More FUD About Security of GNU/Linux

Gee. Millions of malware-ridden bots of that other OS later and some twit still writes, “The reality is that Linux is not more secure. It is simply less targeted. The fallacious belief that it is inherently secure is the same sort of faulty logic that’s getting Mac users in trouble now.”

The truth is you are thousands of times more secure with GNU/Linux than that other OS. The count of malwares proves that. The incidence of malware infections proves that. The prevalence of GNU/Linux servers on the web proves that. The fact that M$’s servers are becoming more like GNU/Linux machines with time is another. Heck, M$’s 2008 server can even run GUIless and uses scripting. Where have we heard of that? Oh, GNU/Linux back about 1995.

It is a standard military manoeuvre to seek out an enemy’s weakness and exploit it. If you are trying to run IT are you charging the enemy’s centre with it’s heavy artillery, enfilade fire and mines or are you going to flank him and cut his supply lines? We must do the same in IT. M$ has proven thousands of times that its software is insecure. We should run GNU/Linux. It’s the smart thing to do.

In my personal experience with thousands of PCs in schools I have seen hundreds of machines riddled with malware running that other OS and not one infected machine running GNU/Linux. That was not due to a shortage of GNU/Linux machines. We had plenty. The quality of FLOSS code has been shown to be superior to non-FREE software repeatedly per thousand of lines of code and with software bloat in that other OS, the bloat multiplies that advantage. Look at Debian GNU/Linux. Their bug count is a few hundreds for tens of thousands of packages and billions of lines of code (54 gB source code). That other OS has been shipped with no security and 50K bugs, many of which became vulnerabilities.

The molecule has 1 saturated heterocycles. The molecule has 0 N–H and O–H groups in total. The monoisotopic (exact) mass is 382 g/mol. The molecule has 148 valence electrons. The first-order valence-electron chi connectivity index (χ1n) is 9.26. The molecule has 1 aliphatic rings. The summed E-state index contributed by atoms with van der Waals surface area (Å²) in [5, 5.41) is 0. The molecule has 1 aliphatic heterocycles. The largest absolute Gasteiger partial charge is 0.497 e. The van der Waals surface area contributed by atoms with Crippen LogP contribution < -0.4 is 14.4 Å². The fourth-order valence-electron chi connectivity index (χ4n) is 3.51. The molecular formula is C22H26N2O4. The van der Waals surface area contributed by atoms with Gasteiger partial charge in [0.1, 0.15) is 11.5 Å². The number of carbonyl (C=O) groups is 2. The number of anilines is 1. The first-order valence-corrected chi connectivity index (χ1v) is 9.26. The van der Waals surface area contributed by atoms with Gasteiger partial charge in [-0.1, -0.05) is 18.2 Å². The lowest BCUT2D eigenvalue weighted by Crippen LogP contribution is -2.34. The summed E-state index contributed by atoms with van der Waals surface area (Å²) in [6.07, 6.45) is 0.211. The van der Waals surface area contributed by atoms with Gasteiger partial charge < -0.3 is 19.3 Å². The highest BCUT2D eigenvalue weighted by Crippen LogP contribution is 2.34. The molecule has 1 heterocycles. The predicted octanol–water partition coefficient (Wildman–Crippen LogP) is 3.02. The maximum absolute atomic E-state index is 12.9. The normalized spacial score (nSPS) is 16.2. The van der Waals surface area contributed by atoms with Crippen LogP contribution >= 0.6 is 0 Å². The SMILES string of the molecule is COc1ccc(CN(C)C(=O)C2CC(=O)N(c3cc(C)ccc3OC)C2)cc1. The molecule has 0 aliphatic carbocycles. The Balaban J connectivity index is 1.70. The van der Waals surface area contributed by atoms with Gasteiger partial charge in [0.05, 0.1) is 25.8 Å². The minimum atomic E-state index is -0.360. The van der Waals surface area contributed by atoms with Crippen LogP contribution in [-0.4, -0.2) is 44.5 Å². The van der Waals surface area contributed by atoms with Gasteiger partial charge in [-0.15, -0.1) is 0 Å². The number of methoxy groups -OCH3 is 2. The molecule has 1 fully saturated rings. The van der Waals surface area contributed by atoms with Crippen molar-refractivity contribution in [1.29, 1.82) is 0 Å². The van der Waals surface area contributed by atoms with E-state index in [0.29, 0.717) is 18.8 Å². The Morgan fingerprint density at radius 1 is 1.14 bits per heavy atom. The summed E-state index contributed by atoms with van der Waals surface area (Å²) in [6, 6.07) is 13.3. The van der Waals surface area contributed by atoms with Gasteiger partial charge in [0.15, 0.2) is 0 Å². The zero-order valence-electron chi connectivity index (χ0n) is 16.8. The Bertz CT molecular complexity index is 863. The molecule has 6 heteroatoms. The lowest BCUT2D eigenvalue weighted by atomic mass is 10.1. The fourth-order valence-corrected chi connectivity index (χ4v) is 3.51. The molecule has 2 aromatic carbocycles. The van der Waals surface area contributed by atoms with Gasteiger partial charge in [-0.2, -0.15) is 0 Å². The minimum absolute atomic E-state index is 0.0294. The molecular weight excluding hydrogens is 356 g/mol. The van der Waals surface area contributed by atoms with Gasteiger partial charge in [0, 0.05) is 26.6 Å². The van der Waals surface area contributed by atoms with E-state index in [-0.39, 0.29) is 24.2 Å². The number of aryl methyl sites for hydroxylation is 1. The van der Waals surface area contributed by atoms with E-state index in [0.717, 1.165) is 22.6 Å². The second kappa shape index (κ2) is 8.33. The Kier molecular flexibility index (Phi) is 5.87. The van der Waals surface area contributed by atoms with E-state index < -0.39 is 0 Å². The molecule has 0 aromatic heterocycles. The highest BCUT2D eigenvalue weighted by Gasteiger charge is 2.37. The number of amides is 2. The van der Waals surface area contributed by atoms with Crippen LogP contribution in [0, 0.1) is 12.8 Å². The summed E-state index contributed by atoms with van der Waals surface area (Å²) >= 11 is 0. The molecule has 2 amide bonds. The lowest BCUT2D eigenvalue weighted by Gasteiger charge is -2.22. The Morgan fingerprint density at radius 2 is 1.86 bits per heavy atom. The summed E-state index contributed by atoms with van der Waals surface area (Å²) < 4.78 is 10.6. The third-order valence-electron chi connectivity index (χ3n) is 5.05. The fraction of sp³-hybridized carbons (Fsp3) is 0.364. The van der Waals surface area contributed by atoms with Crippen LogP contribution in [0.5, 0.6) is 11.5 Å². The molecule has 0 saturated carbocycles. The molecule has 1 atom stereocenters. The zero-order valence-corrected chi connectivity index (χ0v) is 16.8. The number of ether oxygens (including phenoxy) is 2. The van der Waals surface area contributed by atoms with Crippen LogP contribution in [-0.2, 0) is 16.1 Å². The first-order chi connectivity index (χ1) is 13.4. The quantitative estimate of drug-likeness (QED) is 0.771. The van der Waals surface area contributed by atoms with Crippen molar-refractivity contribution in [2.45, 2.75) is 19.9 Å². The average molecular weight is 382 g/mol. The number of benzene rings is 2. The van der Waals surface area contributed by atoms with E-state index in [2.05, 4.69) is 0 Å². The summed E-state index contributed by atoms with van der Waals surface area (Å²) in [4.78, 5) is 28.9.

The whole design of that other OS is descended from a single-user system with the assumption that malware and attackers did not exist. The whole design had to be covered by layers of bloat to try to defend the weak core of the OS. This only increased the exposed edges of the system to further kinds of attack. Supposedly Vista was a rewrite to fix some of these problems but still vulnerabilities introduced in the time of Lose 3.1 were included.

see also User32.dll and Animated Cursor

M$ has a long history of adding features which later became riddled with vulnerabilities. There is nothing comparable in GNU/Linux. see ActiveX and SMB. Despite the obvious fragility of the OS, M$ did not ship a firewall until XP and did not turn it on by default until XP SP2.

To state that GNU/Linux is not more secure than that other OS is a plain lie. Security and malware is sufficient reason to migrate to GNU/Linux. Added to cost, performance and the anti-competitive nature of M$ the decision is simple. I recommend Debian GNU/Linux. It’s first priority is good software, not profits by any means.

About Robert Pogson

I am a retired teacher in Canada. I taught in the subject areas where I have worked for almost forty years: maths, physics, chemistry and computers. I love hunting, fishing, picking berries and mushrooms, too.
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96 Responses to More FUD About Security of GNU/Linux

  1. Gene Kay wrote, “until I came across the first M$”

    M$ has poured an endless stream of crap on the world of IT messing with competition every way they could legal or not. “M$” is my way of dumping back on them. They deserve it. BTW, “MS” is a trademark of M$ and it’s very similar, so there’s no need to get your nose out of joint. I also refuse to name their OS because a rectangular region of a screen is a generic term in IT predating M$ by decades. M$ has no right to it no matter what USPTO says.